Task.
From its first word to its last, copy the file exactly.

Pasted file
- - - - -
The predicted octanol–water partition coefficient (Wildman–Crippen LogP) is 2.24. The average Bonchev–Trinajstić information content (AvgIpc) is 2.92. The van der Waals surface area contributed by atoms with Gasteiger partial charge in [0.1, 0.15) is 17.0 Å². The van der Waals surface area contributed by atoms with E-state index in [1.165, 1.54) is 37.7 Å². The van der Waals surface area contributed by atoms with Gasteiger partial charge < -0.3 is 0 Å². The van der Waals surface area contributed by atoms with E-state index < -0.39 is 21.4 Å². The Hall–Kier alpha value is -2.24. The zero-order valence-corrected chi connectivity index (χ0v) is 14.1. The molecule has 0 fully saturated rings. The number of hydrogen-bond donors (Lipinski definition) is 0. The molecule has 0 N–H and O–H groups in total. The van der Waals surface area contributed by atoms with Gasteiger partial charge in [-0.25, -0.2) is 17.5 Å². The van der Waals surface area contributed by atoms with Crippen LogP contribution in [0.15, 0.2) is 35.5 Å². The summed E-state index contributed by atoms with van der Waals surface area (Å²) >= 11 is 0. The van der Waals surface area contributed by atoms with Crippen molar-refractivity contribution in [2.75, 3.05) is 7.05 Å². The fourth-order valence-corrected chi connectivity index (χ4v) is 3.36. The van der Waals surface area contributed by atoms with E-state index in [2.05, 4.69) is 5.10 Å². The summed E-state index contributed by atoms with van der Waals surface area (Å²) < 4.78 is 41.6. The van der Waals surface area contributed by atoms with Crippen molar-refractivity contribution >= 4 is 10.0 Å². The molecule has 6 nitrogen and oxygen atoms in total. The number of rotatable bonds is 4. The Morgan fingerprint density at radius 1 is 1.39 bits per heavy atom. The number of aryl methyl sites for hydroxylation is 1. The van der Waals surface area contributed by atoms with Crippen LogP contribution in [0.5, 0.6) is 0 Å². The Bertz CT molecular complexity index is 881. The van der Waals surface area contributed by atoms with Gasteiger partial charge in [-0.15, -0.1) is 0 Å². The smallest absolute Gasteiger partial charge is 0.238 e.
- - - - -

The predicted octanol–water partition coefficient (Wildman–Crippen LogP) is 2.24. The average Bonchev–Trinajstić information content (AvgIpc) is 2.92. The van der Waals surface area contributed by atoms with Gasteiger partial charge in [0.1, 0.15) is 17.0 Å². The van der Waals surface area contributed by atoms with E-state index in [1.165, 1.54) is 37.7 Å². The van der Waals surface area contributed by atoms with Gasteiger partial charge < -0.3 is 0 Å². The van der Waals surface area contributed by atoms with E-state index < -0.39 is 21.4 Å². The Hall–Kier alpha value is -2.24. The zero-order valence-corrected chi connectivity index (χ0v) is 14.1. The molecule has 0 fully saturated rings. The number of hydrogen-bond donors (Lipinski definition) is 0. The molecule has 0 N–H and O–H groups in total. The van der Waals surface area contributed by atoms with Gasteiger partial charge in [-0.25, -0.2) is 17.5 Å². The van der Waals surface area contributed by atoms with Crippen LogP contribution in [0.15, 0.2) is 35.5 Å². The summed E-state index contributed by atoms with van der Waals surface area (Å²) >= 11 is 0. The van der Waals surface area contributed by atoms with Crippen molar-refractivity contribution in [2.75, 3.05) is 7.05 Å². The fourth-order valence-corrected chi connectivity index (χ4v) is 3.36. The van der Waals surface area contributed by atoms with E-state index in [2.05, 4.69) is 5.10 Å². The summed E-state index contributed by atoms with van der Waals surface area (Å²) < 4.78 is 41.6. The van der Waals surface area contributed by atoms with Crippen molar-refractivity contribution >= 4 is 10.0 Å². The molecule has 6 nitrogen and oxygen atoms in total. The number of rotatable bonds is 4. The Morgan fingerprint density at radius 1 is 1.39 bits per heavy atom. The number of aryl methyl sites for hydroxylation is 1. The van der Waals surface area contributed by atoms with Crippen LogP contribution in [0.5, 0.6) is 0 Å². The Bertz CT molecular complexity index is 881. The van der Waals surface area contributed by atoms with Gasteiger partial charge in [-0.15, -0.1) is 0 Å². The smallest absolute Gasteiger partial charge is 0.238 e.